From Vängåvan to Kungsträdgården by Jan Wallander is more than ever on top of the agenda in view of the need for new agile organizational forms to be developed and disseminated.
From Vängåvan to Kungsträdgården: Decentralisation – Ideals and Reality by Jan Wallander was published in 1991. It is perhaps a bit late to make a review, however, the thoughts and ideas of Wallander are more important than ever. Companies with top-down management and hierarchical business culture are no longer competitive. It is necessary to develop and disseminate new and more agile and dynamic organizational forms.
Jan Wallander (born 1920) was the CEO of the Swedish bank Sundsvallsbanken in the 1960s, he was the CEO of the Swedish bank Handelsbanken in 1970-78 and then he was the Chairman of the Board until his retirement in 1991. Today it seems that few people know who Wallander is, and even fewer know of the results he achieved in Handelsbanken, at least outside the banking world. This is a pity since the way Wallander organized a company has been shown to be highly successful. It is above all Handelsbanken’s performance through the years which has demonstrated that Wallander achieved something special. While other banks had great difficulties during the real estate crisis in 1990-1994 and during the finance crisis in 2007-2008, Handelsbanken was doing all right. Frequently, the Toyota Way is highlighted as an example on how to organize a business activity. And there is a lot to learn from Taiichi Ohno’s methods for daily guidance and decentralisation of problem solution. But, many valuable lessons can also be drawn from the bank Svenska Handelsbanken. In the book From Vängåvan to Kungsträdgården, Jan Wallander tells us about his way of organizing an activity and how this agile organizational form emerged.
Vängåvan is a small park in the town of Sundsvall, Sweden, which extends in front of a palace-like building, formerly the central office of the bank Sundsvallsbanken. On taking up his duties as the CEO of Handelsbanken, Wallander had no experience in banking. He had to take a distance course for bankers when he started working. A course that all future bank employees were supposed to pass. Maybe this was the reason that he chose other solutions than the usual. Without preconceived ideas it may be easier to perceive the actual needs in the activities.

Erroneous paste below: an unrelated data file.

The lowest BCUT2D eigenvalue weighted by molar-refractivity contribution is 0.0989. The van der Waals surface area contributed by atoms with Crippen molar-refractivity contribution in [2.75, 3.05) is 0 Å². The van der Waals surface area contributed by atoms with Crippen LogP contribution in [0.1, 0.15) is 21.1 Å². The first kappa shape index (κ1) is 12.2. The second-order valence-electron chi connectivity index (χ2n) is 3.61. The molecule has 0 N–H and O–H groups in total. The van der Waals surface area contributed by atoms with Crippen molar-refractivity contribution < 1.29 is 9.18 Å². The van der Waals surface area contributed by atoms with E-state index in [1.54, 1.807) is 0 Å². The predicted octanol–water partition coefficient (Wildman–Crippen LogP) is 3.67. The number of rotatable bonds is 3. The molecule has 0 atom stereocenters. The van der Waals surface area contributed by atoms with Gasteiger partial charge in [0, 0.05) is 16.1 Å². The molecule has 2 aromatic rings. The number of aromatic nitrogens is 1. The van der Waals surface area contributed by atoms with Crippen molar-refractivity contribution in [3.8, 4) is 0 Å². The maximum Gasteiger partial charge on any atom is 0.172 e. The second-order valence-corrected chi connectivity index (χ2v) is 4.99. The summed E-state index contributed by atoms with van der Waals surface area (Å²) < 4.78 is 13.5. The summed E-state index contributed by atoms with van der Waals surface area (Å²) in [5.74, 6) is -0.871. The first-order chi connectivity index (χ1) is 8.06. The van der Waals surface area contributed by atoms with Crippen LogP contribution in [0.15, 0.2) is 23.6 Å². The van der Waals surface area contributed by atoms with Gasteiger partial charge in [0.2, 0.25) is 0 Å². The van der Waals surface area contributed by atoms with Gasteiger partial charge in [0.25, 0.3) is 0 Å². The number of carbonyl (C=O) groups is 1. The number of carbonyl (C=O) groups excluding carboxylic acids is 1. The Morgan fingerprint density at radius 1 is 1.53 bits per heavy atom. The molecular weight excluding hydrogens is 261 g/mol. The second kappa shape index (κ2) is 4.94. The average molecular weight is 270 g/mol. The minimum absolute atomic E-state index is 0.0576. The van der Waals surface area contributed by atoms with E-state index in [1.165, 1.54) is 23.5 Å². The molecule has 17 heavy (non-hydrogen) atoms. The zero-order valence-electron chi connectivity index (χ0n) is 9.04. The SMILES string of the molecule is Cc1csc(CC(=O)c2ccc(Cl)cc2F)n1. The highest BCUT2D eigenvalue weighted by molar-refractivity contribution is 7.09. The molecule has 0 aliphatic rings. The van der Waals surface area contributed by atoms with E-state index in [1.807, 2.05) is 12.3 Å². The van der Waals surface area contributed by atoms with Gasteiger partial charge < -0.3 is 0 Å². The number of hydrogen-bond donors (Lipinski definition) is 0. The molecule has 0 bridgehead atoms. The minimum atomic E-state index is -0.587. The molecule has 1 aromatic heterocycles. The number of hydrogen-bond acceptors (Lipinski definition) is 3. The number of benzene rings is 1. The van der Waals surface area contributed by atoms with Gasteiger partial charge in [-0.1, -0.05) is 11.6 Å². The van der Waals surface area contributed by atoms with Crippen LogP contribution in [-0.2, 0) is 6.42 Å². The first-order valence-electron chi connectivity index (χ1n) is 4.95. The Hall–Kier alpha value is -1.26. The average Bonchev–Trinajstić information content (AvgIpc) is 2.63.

An example of Jan Wallander’s independence is the organizational chart he developed. When he detected that Sundsvallsbanken lacked these charts, he believed that introducing them would be an appropriate measure. Everyone else has organizational charts and they are basic in all management literature. But when he discussed this matter with different persons, and in particular, with his predecessor Erik Huss, he was discouraged. Firstly, the bank functioned well without charts. And to draw a chart would cause problems in the future. If the organization were to be modified, the chart would have to be redrawn and there would probably be individuals who would feel to have been put in an inferior position and to have lost face. If there is no chart, changes can be implemented gradually. Wallander listened to the advice, and this caused both Sundsvallsbanken and Handelsbanken to be more flexible when changes were introduced. When there is an organizational chart, every change becomes a painful experience often expressed by many employees. Stories about the last change and how difficult everything turned out because of this, has been expressed by a lot of people. A lot of energy is lost due precisely to the organizational chart, a chart which in reality describes very little of how the business activity actually functions with its informal channels. As Wallander pointed out, the telephone directory can be used to obtain all necessary information about who the manager is for a specific unit.